National Park ServiceU.S. Department of the Interior
Partnership header Roundtable discussion in a conference room setting
Planned Gifts to Parks and Donor Motivations

People believe in national parks and recognize their importance in society. Through planned giving to national park units, individuals are able to leave a legacy and publicly demonstrate their values and principles.

Individuals also give because of the affinity they feel to a particular NPS park or park program. They are impressed by the work being accomplished by park staff and want to play a part in supporting it. Often it is the staff and volunteers' professionalism and dedication that inspire donors to give.

The impact of the gift is another motivating factor. Donors are motivated to give because of the difference their gift will make to the park and the number of people that will be served. Donors are interested in the social benefit of the gift. Some donors see it as their civic duty to participate. Others give to enhance their social status. They like to be acknowledged as influential players and contributors who are truly making a positive difference in their community and the world.

Understanding individual donor motivations and objectives through personal contacts and relationship building is key to understanding basic planned giving possibilities/options. You should rely on the donor connecting with their technical advisors for structuring their planned gift. Success in planned giving requires the ability to develop meaningful relationships with your donor base and your constituency.

With the enactment of legislation that increased capital gains taxes in 1986, planned giving options grew in popularity as a means to avoid, minimize or delay capital gains taxes. However, planned gifts are rarely made strictly for tax considerations. A strong belief in an organization's mission is generally the primary motivating factor behind most planned gifts.

Warren Buffet, Chairman and Chief Executive of Berkshire Hathaway, made news in 2006 when he announced plans to begin giving away 85 percent of his $44 billion fortune to five foundations. The major recipient of this generous gift was the Bill & Melinda Gates Foundation which will receive $1.5 billion annually in Berkshire Hathaway Inc. stock. Buffet's decision to begin giving away his money now as opposed to after his death was influenced by his wife's death and the work of the Bill and Melinda Gates Foundation.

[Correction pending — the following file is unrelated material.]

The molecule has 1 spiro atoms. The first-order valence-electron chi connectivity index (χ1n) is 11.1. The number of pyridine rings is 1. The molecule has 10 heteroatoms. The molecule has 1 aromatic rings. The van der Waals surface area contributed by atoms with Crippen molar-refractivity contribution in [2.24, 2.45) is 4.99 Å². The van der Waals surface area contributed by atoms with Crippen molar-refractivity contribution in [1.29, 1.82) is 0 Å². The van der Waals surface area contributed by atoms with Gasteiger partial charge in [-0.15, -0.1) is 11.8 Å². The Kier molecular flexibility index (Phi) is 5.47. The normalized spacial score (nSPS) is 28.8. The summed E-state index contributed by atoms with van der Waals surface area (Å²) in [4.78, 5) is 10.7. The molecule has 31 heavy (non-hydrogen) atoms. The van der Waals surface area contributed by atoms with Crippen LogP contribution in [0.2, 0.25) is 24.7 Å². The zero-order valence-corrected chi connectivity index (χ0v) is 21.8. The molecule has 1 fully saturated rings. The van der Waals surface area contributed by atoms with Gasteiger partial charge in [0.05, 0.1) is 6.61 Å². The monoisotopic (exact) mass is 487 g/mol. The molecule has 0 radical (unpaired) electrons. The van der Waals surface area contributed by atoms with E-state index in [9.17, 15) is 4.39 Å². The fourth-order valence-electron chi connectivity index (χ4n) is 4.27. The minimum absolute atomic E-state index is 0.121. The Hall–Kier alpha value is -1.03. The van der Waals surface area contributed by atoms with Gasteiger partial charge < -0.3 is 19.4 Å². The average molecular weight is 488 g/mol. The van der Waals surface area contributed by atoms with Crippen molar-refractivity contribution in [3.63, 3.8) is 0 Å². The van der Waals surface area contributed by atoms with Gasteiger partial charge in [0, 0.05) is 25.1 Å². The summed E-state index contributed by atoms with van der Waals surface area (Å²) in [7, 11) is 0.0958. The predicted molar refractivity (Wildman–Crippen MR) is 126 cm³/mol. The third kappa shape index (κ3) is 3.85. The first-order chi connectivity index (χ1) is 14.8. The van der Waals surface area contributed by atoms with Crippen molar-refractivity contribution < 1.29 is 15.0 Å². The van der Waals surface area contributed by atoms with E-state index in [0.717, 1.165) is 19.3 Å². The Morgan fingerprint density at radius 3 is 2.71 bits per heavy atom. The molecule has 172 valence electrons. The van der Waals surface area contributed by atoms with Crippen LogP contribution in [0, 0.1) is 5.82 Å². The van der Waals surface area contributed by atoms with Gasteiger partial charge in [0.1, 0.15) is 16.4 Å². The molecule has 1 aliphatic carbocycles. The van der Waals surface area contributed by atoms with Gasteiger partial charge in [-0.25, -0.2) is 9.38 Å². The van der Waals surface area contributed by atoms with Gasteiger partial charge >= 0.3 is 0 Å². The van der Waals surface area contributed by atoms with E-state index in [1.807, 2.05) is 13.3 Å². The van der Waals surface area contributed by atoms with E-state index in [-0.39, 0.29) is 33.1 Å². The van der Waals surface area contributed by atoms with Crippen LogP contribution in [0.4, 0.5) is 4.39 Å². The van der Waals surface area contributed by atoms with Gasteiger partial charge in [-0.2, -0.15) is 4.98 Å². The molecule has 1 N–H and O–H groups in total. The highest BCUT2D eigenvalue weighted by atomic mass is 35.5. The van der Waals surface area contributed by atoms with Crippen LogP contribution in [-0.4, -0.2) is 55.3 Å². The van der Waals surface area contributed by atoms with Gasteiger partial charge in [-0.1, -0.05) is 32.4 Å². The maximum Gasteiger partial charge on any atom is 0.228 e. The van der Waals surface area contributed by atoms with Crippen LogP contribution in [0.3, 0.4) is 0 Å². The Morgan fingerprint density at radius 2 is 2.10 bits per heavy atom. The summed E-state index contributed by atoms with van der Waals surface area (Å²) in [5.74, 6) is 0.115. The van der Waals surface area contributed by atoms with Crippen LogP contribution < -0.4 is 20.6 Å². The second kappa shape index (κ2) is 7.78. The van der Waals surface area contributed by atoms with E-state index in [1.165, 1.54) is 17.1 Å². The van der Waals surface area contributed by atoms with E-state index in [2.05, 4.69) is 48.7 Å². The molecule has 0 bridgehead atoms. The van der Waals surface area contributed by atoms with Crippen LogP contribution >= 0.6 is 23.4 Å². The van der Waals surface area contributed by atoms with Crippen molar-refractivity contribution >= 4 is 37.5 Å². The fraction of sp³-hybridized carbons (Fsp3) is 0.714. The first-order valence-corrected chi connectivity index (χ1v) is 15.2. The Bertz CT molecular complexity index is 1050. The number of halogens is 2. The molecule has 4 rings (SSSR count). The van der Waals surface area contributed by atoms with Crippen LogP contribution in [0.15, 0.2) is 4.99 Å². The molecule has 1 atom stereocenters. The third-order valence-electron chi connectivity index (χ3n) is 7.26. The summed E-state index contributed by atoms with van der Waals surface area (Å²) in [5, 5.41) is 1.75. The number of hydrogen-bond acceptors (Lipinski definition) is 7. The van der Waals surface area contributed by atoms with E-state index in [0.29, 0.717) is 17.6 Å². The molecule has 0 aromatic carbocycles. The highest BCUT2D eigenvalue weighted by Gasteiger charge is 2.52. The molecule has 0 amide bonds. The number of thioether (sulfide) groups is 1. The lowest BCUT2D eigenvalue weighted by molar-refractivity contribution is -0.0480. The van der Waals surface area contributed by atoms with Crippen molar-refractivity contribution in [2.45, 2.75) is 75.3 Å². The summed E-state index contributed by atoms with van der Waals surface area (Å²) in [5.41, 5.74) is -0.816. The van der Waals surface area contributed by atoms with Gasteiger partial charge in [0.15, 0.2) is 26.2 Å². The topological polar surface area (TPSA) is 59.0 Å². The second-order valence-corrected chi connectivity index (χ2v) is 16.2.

In an interview with Charlie Rose, Buffet said that he felt good about giving the money away and that although he knows how to make money, when it comes to giving it away he wanted to rely on people who know the business of spending money wisely. Buffet likened the experience to outsourcing - you hire people who are experts in their field rather than trying to do something you aren't trained to do.

"What can be more logical, in whatever you want done, than finding someone better equipped than you are to do it?" Buffett told Fortune magazine. "Who wouldn't select Tiger Woods to take his place in a high-stakes golf game? That's how I feel about this decision about my money."

Planned gifts to the National Park system or organizations working to benefit National Park system units are generally made because:

  • People associate national parks with permanence - parks are forever. A gift to a national park is a lasting legacy, which will benefit a donor's descendants and future generations.
  • For many people, some of the finest moments of their lives have occurred in national parks. These moments become cherished memories that people would like to sustain for others to enjoy. The first key of success with planned gifts is to always provide quality visitor services and experiences that people remember and want to support.
  • The National Park Service represents one of the best institutions in America. Most people feel that the Park Service will be accountable and deal honorably and responsibly with their donation.

A planned gift also has some practical advantages for the donor:

  • A planned gift does not weaken the financial security of the donor during their lifetime. Many kinds of planned gifts are not realized until after the donor has died and no longer needs cash, property, or other assets.
  • A planned gift provides the donor peace of mind that the right thing will be done with their estate. Most potential donors have strong feelings about how their estate is handled. A donor may want to see their property kept in its natural state, building preserved, their collections properly cared, etc. A planned gift can guarantee these desires will be served.
  • A planned gift to a public agency or a nonprofit, tax-exempt organization is deductible from the donor's estate and/or income taxes. Inheritance taxes can put heirs in stressful situations in which they are forced to sell off property and assets to pay taxes. A planned gift to the Park Service or nonprofit organization reduces or avoids taxes charged against the estate. Many kinds of planned gifts also provide immediate income tax deductions as well.
  • A planned gift may be a sound financial planning strategy. Even beyond the tax advantages, planned gifts can often help provide current and certain financial security as part of prudent overall financial planning.

The National Park Service has received a number of planned gifts over the years. These gifts have included tracts of land, historic buildings and furnishings, costumes, gun collections, life insurance policy benefits, securities and cash.

For illustrations of the various types of planned gifts that parks have benefitted from, click on Planned Giving Examples.

About Partnerships
How To
Fundraising/ Philanthropy
Planned Giving
Planned Gifts to Parks and Donor Motivations
Case Studies
Site Map


Contact Us
ParkNet U.S. Department of the Interior FOIA Privacy Disclaimer